I arrived in Tartu on Halloween. I wasn’t in costume, but I did feel a bit like I was someone else. Being in a new city, far away from what you know, can be disorienting. I had come to Tartu to work on a new film project, and to trace back my family lines, to see where they would lead me. It began with the cozy little apartment on Lutsu Street that I was lucky to be staying in for the month. Lutsu was my family name.
That branch of my family was from Saaremaa, the big island of Estonia, but another branch of my family had also lived in Tartu. For the month of November, the Tartu Artist in Residence program was giving me the chance to get to know both.
I brought multiple cameras with me, along with ideas of the kinds of images that I would capture with them. Of course, I was wrong about what I would find and experience throughout the month.
I didn’t expect to find myself at the edge of the Kaali crater on the island of Saaremaa in the early morning hours, where the only other visitor was a long orange cat walking the perimeter on the other side of the pool. I didn’t expect that a visit to the Tartu Observatory would include a km walk through total darkness from the bus stop on the main street, down a long road to the telescope, where there were no street lights to interfere with the observations, and the stars would turn on like a light-switch as soon as I rounded the corner. I didn’t expect that on a trip to Riga, Latvia, for a workshop at the Baltic Analog Lab, I would meet the host of the Experimental Film Evenings series at what had already become my favorite local spot in Tartu, and that I would end up screening a film there later in the month. I didn’t know that I would spend Thanksgiving with reunited family in Tallinn, and that we’d become such fast friends.
I traveled quite a bit during the month, and I fell in love with the bus routes across Estonia. Tartu was my home-base, and from there I took the bus to Riga, Tallinn, and over on the ferry to Muhu and Saaremaa, watching the passing landscapes of birch, wetlands, farms and castles, and practicing my language skills with Estonian sitcoms when the sun went down.
It was great to travel, to see and film so much of the country, but I always loved coming home to Tartu and that cozy little TAIR apartment.
Just around the corner, outside the original town wall, I walked the streets of my family’s old neighborhood, with the brewery my grandfather once worked in still standing tall, like a castle. Do A le Coq hops still smell the same as they used to? I had the feeling walking through Supilinn, (“Soup Town”) that certain things hadn’t changed at all – although of course, many things had.
I loved the wooden houses of Soup Town. It was an amazing thing to walk those streets, where my grandparents lived and studied, and where my father and uncle were born. I tried to wrap my mind around a similar feeling walking the island streets of Kuressaare, visiting my great grandfather’s church, and standing in the spot where he had built his house and photo studio 150 years ago.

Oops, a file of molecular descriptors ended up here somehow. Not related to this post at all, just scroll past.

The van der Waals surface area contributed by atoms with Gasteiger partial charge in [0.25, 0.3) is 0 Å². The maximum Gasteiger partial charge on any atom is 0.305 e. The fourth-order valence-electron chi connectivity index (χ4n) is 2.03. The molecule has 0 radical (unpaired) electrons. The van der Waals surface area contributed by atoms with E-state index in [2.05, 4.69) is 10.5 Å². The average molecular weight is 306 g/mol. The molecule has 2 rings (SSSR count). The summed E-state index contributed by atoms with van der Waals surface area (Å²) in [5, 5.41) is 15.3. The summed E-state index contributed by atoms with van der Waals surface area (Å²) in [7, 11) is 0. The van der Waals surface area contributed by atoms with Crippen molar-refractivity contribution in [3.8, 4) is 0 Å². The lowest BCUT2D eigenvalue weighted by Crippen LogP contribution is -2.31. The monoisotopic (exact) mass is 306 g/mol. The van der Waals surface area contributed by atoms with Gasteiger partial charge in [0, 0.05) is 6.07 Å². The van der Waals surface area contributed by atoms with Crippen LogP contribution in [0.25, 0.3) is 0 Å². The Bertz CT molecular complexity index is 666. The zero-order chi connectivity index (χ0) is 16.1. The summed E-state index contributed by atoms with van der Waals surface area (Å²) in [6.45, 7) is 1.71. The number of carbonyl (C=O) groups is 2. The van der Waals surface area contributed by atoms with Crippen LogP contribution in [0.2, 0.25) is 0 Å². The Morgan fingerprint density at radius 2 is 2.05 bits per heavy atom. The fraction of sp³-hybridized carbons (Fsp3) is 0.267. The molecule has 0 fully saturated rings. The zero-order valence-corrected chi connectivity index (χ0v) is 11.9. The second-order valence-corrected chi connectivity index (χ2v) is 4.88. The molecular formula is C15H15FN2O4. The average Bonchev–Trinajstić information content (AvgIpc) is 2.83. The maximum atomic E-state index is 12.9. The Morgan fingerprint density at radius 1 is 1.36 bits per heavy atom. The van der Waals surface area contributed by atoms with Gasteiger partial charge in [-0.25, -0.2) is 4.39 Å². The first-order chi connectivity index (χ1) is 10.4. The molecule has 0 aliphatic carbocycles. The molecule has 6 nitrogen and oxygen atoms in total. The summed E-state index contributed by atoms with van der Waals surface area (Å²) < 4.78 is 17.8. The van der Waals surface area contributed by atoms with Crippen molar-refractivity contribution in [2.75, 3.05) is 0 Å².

As the month went on, the days were getting shorter, and I tried to maximize the brief but dramatic horizontal light.
I filmed in the daylight hours and then gathered myself in the Tartu Art House as the sun was going down. I used the space to re-photograph negatives, transfer film, and work on animations. Every day it seemed to get a little darker a little earlier, but the studio windows would light up with the moon at night to make up for it. Pedestrian reflectors (such a great idea) hanging from passing jackets and purses added a flicker to the streets below as nighttime fell.
Back in Soup Town, with my nose out for cardamom cakes, something I have always associated with my grandmother, I should not have been surprised to find the best ones in the Saiasahwer bakery on her own Herne (“Pea”) Street. After an early trip to the bakery where I stumbled over my words, ordering my cakes in Estonian at the end of my visit felt like a milestone achievement.
At the end of the month, I had a small open studio at the Tartu Art House with in an-progress screening. It was exciting to have something to share from my time, though the project continues to evolve.
On my last day in Tartu, just hours before my plane took off for my journey home, the main holiday lights of the city came on in the town square.
I left Tartu a bit reluctantly; with that feeling of wishing I’d had more time. There were still things on my to-do list. I didn’t get to take a second visit to the National Museum (there is so much to see, it takes more than one visit) and I only explored a fraction of the islands, cemeteries, parks, museums, castles, cathedrals, trails and crater sites that the country has to offer. I left with film still needing to be developed and ideas still forming, and future plans in the works to get back to that list.
Thank you to:
Salme, Lemmit, Agnieszka, Peter, Timo, Käty, Indrek, Markus, Ieva, Paavo, Danny, Leo and Maret, and everyone involved in the TAIR, Trükimuusueum, Tartu Art House, Baltic Analog Lab, Genialistide Klubi, and the Cassilhaus Travel Grant –
For an exciting and inspiring month in the bright city of Tartu.